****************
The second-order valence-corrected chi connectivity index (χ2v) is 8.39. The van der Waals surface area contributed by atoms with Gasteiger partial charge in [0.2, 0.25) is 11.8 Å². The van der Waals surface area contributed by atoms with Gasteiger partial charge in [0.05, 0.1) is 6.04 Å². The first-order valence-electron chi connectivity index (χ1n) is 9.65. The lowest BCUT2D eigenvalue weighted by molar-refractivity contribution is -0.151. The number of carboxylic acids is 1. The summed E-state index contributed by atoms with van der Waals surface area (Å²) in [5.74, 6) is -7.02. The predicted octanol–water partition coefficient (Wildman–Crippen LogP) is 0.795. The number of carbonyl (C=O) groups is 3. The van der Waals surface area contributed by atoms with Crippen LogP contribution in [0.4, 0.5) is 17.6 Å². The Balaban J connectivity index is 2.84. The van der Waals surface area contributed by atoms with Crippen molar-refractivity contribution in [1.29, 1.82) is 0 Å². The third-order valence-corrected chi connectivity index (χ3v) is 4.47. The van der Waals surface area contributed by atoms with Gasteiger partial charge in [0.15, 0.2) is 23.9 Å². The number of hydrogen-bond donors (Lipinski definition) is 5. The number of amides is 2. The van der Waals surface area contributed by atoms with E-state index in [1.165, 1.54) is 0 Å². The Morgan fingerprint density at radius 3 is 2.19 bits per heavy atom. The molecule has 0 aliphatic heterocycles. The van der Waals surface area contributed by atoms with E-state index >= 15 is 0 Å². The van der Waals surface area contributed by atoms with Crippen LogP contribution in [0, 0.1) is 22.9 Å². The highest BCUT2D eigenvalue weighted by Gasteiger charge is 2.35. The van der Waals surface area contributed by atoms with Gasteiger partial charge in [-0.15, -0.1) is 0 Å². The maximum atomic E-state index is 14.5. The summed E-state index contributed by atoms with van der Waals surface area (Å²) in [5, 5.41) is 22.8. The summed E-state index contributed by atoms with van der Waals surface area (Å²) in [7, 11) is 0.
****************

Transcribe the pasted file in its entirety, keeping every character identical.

The second-order valence-corrected chi connectivity index (χ2v) is 8.39. The van der Waals surface area contributed by atoms with Gasteiger partial charge in [0.2, 0.25) is 11.8 Å². The van der Waals surface area contributed by atoms with Gasteiger partial charge in [0.05, 0.1) is 6.04 Å². The first-order valence-electron chi connectivity index (χ1n) is 9.65. The lowest BCUT2D eigenvalue weighted by molar-refractivity contribution is -0.151. The number of carboxylic acids is 1. The summed E-state index contributed by atoms with van der Waals surface area (Å²) in [5.74, 6) is -7.02. The predicted octanol–water partition coefficient (Wildman–Crippen LogP) is 0.795. The number of carbonyl (C=O) groups is 3. The van der Waals surface area contributed by atoms with Crippen LogP contribution in [0.4, 0.5) is 17.6 Å². The Balaban J connectivity index is 2.84. The van der Waals surface area contributed by atoms with Crippen molar-refractivity contribution in [1.29, 1.82) is 0 Å². The third-order valence-corrected chi connectivity index (χ3v) is 4.47. The van der Waals surface area contributed by atoms with Gasteiger partial charge in [0.15, 0.2) is 23.9 Å². The number of hydrogen-bond donors (Lipinski definition) is 5. The number of amides is 2. The van der Waals surface area contributed by atoms with E-state index in [1.165, 1.54) is 0 Å². The Morgan fingerprint density at radius 3 is 2.19 bits per heavy atom. The molecule has 0 aliphatic heterocycles. The van der Waals surface area contributed by atoms with E-state index >= 15 is 0 Å². The van der Waals surface area contributed by atoms with Crippen LogP contribution in [0, 0.1) is 22.9 Å². The highest BCUT2D eigenvalue weighted by Gasteiger charge is 2.35. The van der Waals surface area contributed by atoms with Gasteiger partial charge in [-0.15, -0.1) is 0 Å². The maximum atomic E-state index is 14.5. The summed E-state index contributed by atoms with van der Waals surface area (Å²) in [5, 5.41) is 22.8. The summed E-state index contributed by atoms with van der Waals surface area (Å²) in [7, 11) is 0.